The bankruptcy preference claims process can be broken down into 3 stages.  While these stages often overlap in terms of time, the stages remain distinct in terms of the primary activity being conducted.

A supplier or other unsecured creditor who has been paid in the 90 days before the bankruptcy filing (the “Preference Period”) should understand the 3 stages and the opportunities within each stage to define, lessen or even eliminate bankruptcy preference exposure.  The 3 stages are:

This article provides a brief discussion of each of these stages and the steps a creditor should take as part of each stage. The following are links to additional materials regarding the process of bankruptcy preference resolution:

The Assessment Stage:

The assessment stage is the initial stage of the bankruptcy preference resolution process.  At the outset, each of the creditor and the debtor will be conducting assessment activities from totally different perspectives.

Both before and after the bankruptcy filing most business debtors will be engaged in a general, broad brush assessment of the potential size of bankruptcy preference recoveries, if and when bankruptcy preference claims will be brought, and the role of avoidance actions in the overall bankruptcy strategy.   In this initial assessment the debtor is not likely to be considering the potential for a preference claim against any one creditor.

For the Creditor, Early Assessment is Critical

The first action of a creditor in the assessment stage should be (1) to determine the amount of the payments it received from the debtor during the 90 days prior to the bankruptcy filing (the “Preference Payments”) and (2) to evaluate the likelihood that the bankruptcy will result in preference claims being brought.

If the total amount of all Preference Payments is less than the $5,850 threshold for the bringing of bankruptcy preference actions, then the decision can reasonably be made to limit further assessment activities.  If the amount is more than this threshold, the creditor should take steps to preserve and assemble the information necessary to defend a preference claim.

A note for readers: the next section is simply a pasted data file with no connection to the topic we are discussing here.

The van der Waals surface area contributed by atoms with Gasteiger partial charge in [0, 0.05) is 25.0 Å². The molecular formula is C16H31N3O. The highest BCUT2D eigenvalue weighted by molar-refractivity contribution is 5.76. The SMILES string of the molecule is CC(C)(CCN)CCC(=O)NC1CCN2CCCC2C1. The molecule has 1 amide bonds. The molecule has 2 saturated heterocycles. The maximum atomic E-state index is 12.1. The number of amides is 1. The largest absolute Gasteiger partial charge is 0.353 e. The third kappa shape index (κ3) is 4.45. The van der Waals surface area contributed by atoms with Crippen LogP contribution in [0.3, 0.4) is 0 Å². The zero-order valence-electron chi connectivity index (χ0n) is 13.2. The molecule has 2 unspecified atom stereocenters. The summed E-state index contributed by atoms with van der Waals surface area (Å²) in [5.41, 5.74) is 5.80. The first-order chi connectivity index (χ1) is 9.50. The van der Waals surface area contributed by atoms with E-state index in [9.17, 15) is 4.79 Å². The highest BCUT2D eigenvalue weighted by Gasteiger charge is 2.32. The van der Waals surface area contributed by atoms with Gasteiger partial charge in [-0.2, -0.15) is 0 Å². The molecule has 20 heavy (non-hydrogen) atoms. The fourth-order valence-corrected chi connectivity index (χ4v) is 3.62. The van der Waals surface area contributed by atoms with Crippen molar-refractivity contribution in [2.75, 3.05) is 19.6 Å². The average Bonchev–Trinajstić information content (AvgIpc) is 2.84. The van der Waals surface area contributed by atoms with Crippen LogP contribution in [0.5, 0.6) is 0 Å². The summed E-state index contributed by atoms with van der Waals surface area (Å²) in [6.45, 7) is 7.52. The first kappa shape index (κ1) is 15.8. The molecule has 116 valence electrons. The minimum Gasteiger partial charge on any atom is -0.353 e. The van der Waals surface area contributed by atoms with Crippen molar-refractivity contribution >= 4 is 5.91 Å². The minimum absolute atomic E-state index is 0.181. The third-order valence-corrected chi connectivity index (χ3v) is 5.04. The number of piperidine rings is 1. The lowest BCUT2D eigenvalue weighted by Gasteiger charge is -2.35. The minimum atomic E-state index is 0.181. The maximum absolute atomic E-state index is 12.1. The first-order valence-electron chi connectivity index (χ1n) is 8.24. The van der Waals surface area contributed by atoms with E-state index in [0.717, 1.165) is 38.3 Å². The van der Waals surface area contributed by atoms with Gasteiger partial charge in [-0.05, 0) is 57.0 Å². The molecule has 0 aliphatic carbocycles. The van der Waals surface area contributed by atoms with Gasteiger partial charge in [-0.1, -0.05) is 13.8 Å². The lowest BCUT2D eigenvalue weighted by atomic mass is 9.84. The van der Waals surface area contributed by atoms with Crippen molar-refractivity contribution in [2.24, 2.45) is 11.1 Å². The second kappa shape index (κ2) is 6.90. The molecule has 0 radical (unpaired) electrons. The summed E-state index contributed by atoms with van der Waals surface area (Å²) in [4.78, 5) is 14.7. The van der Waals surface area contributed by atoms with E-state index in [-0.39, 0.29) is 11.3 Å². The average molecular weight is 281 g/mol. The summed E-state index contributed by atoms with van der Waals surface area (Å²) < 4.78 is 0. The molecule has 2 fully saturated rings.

The creditor should also make a preliminary assessment of the potential for preference claims.  In our article “The Decision to Start Preference Recovery” we discuss the major factors that affect the decision to bring bankruptcy preference actions.  We also note that in the instance where there is a “pre-packaged” bankruptcy filing, there historically is a very low likelihood that preference claims will be made.   In all other cases, the risk that the course of the bankruptcy will be altered cautions against a creditor delay in conducting assessment activities even if the initial indications are that preference recovery will not be sought.

The Pitfalls of Waiting to Make a Preference Exposure Assessment

A creditor who has received Preference Payment but who waits for the demand letter or preference complaint before making an assessment may pay a hefty price in terms of additional time, cost and effort and may ultimately pay a price of not being able to defend the preference claim effectively.

The creditor bears the burden of  proving  any bankruptcy preference defense.  This means that the creditor must come forward with evidence – documents, materials and testimony – that proves each of the elements of the defense.  Assessment entails determining the location of and taking the steps necessary to preserve information.

Consider the following:

  • Documents may be placed in off-site storage, may be buried in mounds of other documents or, worse yet, may be lost.
  • People with first hand knowledge of payments, shipments, deliveries and other critical information may forget or leave the company.
  • One of the major defenses to a bankruptcy preference, the contemporaneous exchange defense, requires the creditor to prove “intent” to make a contemporaneous exchange of payment for delivery.  This information may be found in emails that may be deleted or in conversations that may be forgotten.

Additionally, absent early exposure assessment, the creditor can not decide what priority to give to the allocation of resources to assessment activities.

Finally, as we discuss in conjunction with other strategies to avoid bankruptcy preference claims, there may be opportunities for a creditor to influence its own fate.  Unless there as been an early bankruptcy preference exposure assessment, the importance of pursuing these opportunities may not be appreciated.

Making Sure the Preference Payments are Accurately Scheduled by the Debtor

As mentioned above, each of the debtor and the creditor starts the assessment process with the information it possesses.  The creditor gets one early advantage.  It gets a first, early look at the information the debtor has about Preference Payments.

In all bankruptcies, the debtor is required to file a report called the “Statement of Financial Affairs”, which is commonly referred to by the acronym “SOFA”.   Schedule 3b is list of each payment or other transfer to any creditor (other than insiders) made within 90 days immediately preceding the bankruptcy filing if the aggregate value of all property that constitutes or is affected by such transfer is $5,850 or more.